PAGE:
I live in LA right now, and while stuck in the hideous traffic that inhabits this city I turned on sports radio to hear what was going on in the world, or at least stuff that I would care about. The topic for the day: What chance do the Dodgers have of winning the World Series this year? This of course led to the string of Dodger homers calling in and saying what every fan says about their team, “we’ve got this in the bag” and the ever famous, “this is our year.” But one comment that really struck me was one regarding Clayton Kershaw.
The guy was talking about how the Dodgers missing out on a deal for Halladay was okay, because they had Kershaw, who was ready to become the ace of their rotation despite being only twenty-one. I thought, “okay, I guess that makes sen…wait, twenty-one?! Now, I knew that Clayton was young, and I knew he had talent, but I mean the guy is exactly one year and two days older than me! This might have been more of a personal crisis, the realization that a player outside of the NBA was just about my age, but it still caught me off guard just how young Clayton really is. So I decided to sit down and break down my contemporary as to what his season might look like.
Last year, Kershaw’s numbers were out of this world: 185 Ks, 2.79 ERA, 1.23 WHIP and 8 Wins. Wait, eight wins? That can’t be right. This guy made me do two double takes. Now that is a feat in itself. All of the stats behind this guy make it seem like he is the guy who will challenge Lincecum for Cy Young Awards for the rest of their careers, but eight wins? I’ll touch on that in a bit, but first, let’s take a look at some of his other stats from last year.
Kershaw posted a great 2.03 K/BB ratio, which is big in the National League, where every runner counts, and brought his HR/9 down from .92 to .37. That means if he threw three complete games, the other team might see only one homer. That’s unheard of in the age of steroids. The only stat which will hurt him this year is BABIP, which was already under the league average, in part due to a great defense behind him, but with the loss of Orlando Hudson and with Manny sitting in left, I don’t think he will be so “lucky.” But that is only one stat. I mean, the guy was a monster last year at age twenty!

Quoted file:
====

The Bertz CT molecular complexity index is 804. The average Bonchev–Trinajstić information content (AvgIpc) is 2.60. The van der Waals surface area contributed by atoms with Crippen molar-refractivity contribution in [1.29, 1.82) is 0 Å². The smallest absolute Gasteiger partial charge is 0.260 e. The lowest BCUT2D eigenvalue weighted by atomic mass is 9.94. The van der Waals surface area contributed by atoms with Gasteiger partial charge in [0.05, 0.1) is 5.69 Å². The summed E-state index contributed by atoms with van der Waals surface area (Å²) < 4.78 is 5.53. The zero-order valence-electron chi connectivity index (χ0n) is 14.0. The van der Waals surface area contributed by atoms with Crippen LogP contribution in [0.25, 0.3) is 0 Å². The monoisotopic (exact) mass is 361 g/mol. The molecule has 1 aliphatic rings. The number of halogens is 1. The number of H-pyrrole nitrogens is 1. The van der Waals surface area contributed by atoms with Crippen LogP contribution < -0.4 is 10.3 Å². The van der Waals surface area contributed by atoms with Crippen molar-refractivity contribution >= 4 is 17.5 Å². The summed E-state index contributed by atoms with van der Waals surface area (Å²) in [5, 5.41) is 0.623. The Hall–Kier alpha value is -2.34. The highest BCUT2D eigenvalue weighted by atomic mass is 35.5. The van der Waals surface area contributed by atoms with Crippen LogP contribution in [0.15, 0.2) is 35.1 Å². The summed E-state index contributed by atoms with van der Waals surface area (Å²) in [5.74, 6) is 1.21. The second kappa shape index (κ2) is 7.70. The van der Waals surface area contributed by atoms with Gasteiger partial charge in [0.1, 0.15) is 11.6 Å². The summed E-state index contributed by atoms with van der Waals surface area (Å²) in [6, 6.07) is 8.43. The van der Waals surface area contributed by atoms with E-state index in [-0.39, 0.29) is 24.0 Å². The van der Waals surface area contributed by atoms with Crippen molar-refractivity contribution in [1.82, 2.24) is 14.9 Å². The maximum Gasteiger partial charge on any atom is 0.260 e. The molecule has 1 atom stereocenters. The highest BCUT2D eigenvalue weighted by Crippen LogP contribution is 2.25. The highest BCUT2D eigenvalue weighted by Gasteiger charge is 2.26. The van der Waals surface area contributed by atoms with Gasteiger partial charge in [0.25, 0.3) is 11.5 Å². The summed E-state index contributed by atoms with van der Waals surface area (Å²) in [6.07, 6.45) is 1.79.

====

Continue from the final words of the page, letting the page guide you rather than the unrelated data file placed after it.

Alright, so about that whole wins thing? Now, on my lowly Padres I would understand a guy putting up those numbers and only winning eight games (just look at Jake Peavy’s early years), but Clayton’s on a playoff team. It makes no sense. According to Fangraph’s pitch type analysis, the three pitches he threw most last year, fastball, curveball and slider, all increased his team’s chances to win. He also added 2.94 to the probability the Dodgers would win. To put that in perspective, Javier Vazquez put up a 2.41 in that category and won 15 games all while playing for a team (the Braves) that won nine less games than Kershaw’s Dodgers.
Clayton might not have the hottest girlfriend on the team (damn you Matt Kemp!) and he might not be the most intimidating pitcher in the world since he looks like he could get pulled over for not looking old enough to drive, but the guy can flat out pitch. He’s gonna put up huge stats, and the wins will come, I guarantee it. So go out and get him for your team, especially if its keeper. And if you ever see Kershaw walking around L.A. offer to buy him a beer, since most bartenders probably won’t serve him.
Projection: 15-6, 190Ks, 3.00 ERA, 1.25 WHIP
Ben Lewis is one of a growing number of fantasy experts who write for the Cafe. You can catch up with Ben in the Cafe's forums where he posts under the name of BeanBean. Also, check out his other works at his blog: fantasysportscircle.com
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